WTC Site Redevelopment: The Political Opera

Yow. If Philip Nobel's interview is any indication, his new book, Sixteen Acres: Architecture and the Outrageous Struggle for the Future of Ground Zero, is the most incisive telling to date of the architectural and political developments of the World Trade Center site.

Nobel counters and corrects a lot of PR-driven conventional wisdom about the plans, designs, objectives, and personalities that dominated the redevelopment process. He identifies already-forgotten incidents that politicized the redevelopment process, that canonized certain symbols (e.g., the Tower footprints), and that thwarted the possibility for real planning, rethinking, or architectural renewal:

Around April 2003, Danny was saying, ìThis 1776-foot-tall tower will stand as a symbol of freedom and beauty, reinforcing the worldís understanding that weíre rising from the ashes, and moving boldly into a glorious, optimistic future.î In a subsequent speech, Pataki condensed that and simply referred to the building as ìFreedom Tower.î When that happened, it became clear that what Libeskind had done was shrewdly, brilliantly, and cravenly produce this symbol that could be used as a cudgel by right-leaning politicians, during the war and during the build-up to the war in Iraq. That seemed inexcusable and ironic, given Libeskind's political leanings.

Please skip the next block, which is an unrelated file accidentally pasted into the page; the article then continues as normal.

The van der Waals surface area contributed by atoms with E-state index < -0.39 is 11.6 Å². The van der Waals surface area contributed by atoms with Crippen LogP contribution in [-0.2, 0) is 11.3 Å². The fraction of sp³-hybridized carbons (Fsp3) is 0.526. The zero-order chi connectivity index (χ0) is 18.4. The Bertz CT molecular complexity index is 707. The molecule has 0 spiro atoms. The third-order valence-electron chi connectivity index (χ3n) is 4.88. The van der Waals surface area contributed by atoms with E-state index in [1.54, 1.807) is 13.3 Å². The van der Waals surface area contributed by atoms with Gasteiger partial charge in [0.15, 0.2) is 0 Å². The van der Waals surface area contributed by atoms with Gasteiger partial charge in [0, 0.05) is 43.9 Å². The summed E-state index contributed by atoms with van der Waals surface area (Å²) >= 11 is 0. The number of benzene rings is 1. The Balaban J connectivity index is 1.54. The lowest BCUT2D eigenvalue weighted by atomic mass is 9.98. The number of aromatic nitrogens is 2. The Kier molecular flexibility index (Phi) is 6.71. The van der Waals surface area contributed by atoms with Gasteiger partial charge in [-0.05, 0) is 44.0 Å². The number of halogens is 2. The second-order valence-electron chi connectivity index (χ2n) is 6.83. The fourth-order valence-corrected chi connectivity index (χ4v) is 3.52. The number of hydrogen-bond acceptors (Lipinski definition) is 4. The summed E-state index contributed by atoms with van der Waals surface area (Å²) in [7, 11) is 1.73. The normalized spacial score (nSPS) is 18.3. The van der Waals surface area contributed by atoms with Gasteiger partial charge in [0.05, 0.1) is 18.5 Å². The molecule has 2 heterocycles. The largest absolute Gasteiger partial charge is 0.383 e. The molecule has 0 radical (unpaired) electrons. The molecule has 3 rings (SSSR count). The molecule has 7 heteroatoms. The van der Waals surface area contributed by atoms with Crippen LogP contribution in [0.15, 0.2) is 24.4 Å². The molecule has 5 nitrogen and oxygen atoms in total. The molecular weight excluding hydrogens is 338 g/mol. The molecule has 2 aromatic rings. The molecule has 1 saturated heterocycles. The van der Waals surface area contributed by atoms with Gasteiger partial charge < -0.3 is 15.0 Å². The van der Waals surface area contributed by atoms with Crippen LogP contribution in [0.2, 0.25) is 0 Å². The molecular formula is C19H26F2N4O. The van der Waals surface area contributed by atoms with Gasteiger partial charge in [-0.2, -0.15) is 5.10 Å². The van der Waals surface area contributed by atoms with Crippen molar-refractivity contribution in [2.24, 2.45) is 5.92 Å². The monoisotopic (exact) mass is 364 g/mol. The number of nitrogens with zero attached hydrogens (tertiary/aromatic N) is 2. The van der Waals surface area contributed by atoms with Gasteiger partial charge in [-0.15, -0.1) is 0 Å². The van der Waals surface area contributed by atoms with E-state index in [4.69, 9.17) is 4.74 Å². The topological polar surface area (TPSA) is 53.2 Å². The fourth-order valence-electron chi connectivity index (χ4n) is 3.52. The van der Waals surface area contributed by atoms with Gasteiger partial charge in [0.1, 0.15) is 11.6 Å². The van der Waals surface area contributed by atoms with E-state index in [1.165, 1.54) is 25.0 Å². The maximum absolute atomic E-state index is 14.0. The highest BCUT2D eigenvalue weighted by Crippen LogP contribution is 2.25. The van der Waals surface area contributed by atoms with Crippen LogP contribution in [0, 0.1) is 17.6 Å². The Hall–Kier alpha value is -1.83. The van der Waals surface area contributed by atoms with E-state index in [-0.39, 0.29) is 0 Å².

Book Casts WTC Redevelopment as Modern Epic [Metropolis Mag, via Curbed]
Buy Sixteen Acres:... at Amazon or read a tiny excerpt at Metropolis.

Since 2001 here at, I've been blogging about the creative process—my own and those of people who interest me. That mostly involves filmmaking, art, writing, research, and the making thereof.

Many thanks to the Creative Capital | Warhol Foundation Arts Writers Program for supporting that time.

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first published: January 6, 2005.

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